• Determine the number of students who will
need one intervention and impact on schedule
– Use of full block for intervention or half of block for
intervention and half for math/algebra English/ELA
review, re-teach, pre-teach
Steps for Scheduling- where the magic happens!!
• Determine common time for
reteach/enrichment to allow for
maximum staff availability- may
require creativity
– Beware of certain periods
– Consider where time can be
stolen:5-7 min shaved off of 7
period day or 8-10 min off of 4
period blocks, reduce time for
lunch, reduce transition times
between periods (easier if
students clustered in grade-level
areas of building) use of A/B
schedules, structured active
lunch, skinnies
– Consider adding time to school
Steps for Scheduling- where the magic happens!!
• Determine staffing
– Develop roster of ideal available staff with
specialization in:
Special Education
Specific instructional strategies/programs
– Develop roster of staff who are interested/available
and willing to teach intervention courses but may
need additional support/training
• Determine plan for supporting those staff
Steps for Scheduling
• Determine designated “master scheduler” who has big
picture view of the school, school counselor for
scheduling intervention students and additional schedule
committee members to review and problem-solve
– At middle school level master scheduler typically principal or
assistant principal
– At high school level master scheduler typically assistant
– School counselors must understand logistics of interventions
and implications for current schedule structure
• (A/B, Block)
• Caps on number of students per section
• Points in time after which students cannot be added to sections
Steps for Scheduling
1. Hand schedule students in need of two
interventions (reading and math) first
2. Hand schedule students in need of a single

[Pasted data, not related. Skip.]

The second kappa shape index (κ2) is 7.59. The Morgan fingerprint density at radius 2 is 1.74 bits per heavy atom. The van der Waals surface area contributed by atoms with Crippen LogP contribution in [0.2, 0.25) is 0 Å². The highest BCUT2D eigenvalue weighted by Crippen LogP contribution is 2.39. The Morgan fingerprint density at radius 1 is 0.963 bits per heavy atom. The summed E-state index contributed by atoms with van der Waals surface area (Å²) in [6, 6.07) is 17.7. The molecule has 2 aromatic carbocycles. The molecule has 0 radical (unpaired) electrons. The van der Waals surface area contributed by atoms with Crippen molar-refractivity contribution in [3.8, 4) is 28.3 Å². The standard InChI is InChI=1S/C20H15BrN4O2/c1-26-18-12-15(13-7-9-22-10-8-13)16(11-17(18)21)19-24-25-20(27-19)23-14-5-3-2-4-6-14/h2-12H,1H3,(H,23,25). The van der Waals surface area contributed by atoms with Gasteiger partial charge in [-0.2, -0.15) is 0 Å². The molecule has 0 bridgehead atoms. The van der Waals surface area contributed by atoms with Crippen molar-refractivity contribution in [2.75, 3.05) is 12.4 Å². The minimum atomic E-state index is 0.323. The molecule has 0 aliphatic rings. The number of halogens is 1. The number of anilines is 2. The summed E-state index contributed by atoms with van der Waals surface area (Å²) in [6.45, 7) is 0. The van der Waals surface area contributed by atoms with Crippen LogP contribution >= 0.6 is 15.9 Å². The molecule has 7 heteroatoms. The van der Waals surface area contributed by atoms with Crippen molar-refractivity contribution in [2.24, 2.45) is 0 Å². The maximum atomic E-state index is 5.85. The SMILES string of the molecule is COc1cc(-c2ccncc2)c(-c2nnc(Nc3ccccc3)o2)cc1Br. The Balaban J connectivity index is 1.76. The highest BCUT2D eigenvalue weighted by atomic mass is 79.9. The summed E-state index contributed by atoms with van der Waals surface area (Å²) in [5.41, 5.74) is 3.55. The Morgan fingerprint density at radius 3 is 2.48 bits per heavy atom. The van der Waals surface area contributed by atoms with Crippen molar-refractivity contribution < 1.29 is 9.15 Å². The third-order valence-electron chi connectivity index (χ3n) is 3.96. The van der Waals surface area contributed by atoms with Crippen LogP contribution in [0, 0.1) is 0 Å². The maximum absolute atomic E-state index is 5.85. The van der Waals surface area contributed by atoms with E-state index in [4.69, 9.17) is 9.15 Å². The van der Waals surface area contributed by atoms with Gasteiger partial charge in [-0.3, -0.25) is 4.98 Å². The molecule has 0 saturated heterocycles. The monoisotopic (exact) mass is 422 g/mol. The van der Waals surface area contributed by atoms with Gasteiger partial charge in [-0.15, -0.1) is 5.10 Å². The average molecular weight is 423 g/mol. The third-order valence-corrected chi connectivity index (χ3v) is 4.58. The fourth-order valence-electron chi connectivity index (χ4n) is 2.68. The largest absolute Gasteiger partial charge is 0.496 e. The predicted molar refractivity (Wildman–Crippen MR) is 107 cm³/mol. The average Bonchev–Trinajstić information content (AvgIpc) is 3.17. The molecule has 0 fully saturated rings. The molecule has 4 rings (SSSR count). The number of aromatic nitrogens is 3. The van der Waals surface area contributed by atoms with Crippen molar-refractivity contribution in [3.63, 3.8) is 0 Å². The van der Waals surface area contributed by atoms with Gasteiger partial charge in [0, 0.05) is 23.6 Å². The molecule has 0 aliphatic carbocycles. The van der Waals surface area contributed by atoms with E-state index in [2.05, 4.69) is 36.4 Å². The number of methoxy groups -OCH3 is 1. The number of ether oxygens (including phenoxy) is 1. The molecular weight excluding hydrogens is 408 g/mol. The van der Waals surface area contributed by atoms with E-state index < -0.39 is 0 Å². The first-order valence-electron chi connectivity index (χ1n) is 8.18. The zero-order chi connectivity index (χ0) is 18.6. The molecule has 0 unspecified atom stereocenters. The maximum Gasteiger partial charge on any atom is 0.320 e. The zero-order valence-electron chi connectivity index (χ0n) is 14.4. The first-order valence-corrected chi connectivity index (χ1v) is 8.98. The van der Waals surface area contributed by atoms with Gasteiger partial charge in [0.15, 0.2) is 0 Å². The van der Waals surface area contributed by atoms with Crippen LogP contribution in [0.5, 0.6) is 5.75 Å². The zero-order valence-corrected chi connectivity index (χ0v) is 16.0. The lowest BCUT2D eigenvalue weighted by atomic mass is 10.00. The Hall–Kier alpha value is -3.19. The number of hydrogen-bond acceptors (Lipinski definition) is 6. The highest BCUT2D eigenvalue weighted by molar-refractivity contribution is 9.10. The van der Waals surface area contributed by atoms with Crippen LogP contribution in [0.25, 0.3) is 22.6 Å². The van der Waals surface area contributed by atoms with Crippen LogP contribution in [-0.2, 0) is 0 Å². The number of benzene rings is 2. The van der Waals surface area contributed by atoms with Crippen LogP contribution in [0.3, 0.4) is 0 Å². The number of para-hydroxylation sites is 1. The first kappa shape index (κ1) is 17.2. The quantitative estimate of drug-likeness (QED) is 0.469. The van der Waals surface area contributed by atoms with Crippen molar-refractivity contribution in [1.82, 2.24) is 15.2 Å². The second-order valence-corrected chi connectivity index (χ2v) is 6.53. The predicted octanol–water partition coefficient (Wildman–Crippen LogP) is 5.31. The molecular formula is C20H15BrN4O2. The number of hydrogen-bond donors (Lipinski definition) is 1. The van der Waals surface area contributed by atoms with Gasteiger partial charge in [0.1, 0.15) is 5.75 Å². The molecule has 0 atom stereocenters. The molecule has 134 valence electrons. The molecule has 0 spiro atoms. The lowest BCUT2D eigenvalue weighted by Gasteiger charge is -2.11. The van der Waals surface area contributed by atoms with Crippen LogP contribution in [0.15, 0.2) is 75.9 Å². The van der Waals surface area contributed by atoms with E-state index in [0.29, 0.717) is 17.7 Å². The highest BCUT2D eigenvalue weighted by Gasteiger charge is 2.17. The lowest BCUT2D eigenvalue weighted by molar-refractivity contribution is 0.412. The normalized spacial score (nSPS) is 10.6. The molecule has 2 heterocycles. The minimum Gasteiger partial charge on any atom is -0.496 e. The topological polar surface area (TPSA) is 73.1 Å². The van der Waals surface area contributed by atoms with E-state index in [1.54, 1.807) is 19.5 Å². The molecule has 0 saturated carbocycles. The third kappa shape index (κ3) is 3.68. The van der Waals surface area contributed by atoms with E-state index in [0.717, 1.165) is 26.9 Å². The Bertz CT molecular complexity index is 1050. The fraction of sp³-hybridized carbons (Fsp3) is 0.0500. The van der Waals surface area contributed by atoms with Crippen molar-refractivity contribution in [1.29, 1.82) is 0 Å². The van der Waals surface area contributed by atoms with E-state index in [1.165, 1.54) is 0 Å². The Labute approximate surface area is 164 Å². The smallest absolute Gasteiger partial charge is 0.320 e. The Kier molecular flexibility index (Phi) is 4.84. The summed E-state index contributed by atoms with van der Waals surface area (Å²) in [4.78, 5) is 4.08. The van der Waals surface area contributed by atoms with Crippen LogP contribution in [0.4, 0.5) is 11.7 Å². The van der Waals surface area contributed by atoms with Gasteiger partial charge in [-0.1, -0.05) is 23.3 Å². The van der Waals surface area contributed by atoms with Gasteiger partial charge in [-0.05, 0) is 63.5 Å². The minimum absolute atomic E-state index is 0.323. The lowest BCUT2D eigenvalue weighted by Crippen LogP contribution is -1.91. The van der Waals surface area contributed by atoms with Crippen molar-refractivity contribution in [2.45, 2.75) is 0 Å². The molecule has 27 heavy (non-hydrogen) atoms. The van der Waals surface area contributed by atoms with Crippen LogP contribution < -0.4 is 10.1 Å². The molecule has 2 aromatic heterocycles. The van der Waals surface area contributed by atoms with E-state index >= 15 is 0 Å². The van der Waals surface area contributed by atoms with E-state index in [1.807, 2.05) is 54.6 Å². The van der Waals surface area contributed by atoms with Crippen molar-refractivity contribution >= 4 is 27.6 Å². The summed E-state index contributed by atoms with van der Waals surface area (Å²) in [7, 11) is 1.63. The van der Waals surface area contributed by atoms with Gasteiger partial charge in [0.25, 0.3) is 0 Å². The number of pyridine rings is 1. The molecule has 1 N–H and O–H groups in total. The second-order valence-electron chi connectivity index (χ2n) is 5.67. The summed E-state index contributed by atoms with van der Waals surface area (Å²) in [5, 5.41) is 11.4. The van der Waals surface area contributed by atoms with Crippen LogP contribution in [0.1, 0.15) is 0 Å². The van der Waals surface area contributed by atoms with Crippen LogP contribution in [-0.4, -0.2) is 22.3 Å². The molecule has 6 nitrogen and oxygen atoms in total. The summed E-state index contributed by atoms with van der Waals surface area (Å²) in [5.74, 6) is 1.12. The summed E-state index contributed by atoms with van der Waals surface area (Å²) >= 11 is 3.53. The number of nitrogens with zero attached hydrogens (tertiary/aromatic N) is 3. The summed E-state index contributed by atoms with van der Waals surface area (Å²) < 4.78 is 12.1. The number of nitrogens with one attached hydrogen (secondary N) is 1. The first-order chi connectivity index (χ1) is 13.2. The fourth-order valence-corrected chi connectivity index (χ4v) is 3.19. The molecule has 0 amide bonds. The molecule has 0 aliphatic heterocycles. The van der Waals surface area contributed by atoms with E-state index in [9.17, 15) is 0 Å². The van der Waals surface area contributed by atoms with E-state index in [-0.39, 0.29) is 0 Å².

3. Schedule remaining students
Steps for Scheduling
• Plan for new students at start of school year or those who enter after
the semester has begun
– Screening
– Intervention placement decisions
• Create communication protocol
• Create waitlist for those who arrive late in semester
• Prior to end of semester use student outcome and waitlist data to
determine how many and what types of intervention sections will be
needed for next semester
– Determine how to support those who were not successful in interventions
• Smaller or more specifically designed intervention sections
– Rearrange teachers to best meet needs of students in upcoming semester
• Repeat step 1 -review end-of semester data for current students and
plan for next year interventions and gather incoming student data
– Use information related to student response to interventions to inform next
year’s scheduling
Steps for Scheduling
• Progress Monitoring/Program Evaluation
– Consider built-in time for progress monitoring weekly or bi-weekly
• Determine expected outcomes:
– Knowledge
– Behavior
– Skills
• Determine how to best measure outcomes
– CBM/Grades/Attendance/ODRS/EWS/Credits/Formative Assessment
– Frequency/Data Collection Tools/Methods/Individuals Involved
• Determine methods/tools/frequency for assessing fidelity of
– Develop questions to answer regarding impact of I/E period
• What is the impact of I/E period on students level of:
– Determine methods and data sources to answer the questions
Scheduling Resources
• School Scheduling Associates
– Templates and examples
Contact Information
Amber Brundage
[email protected]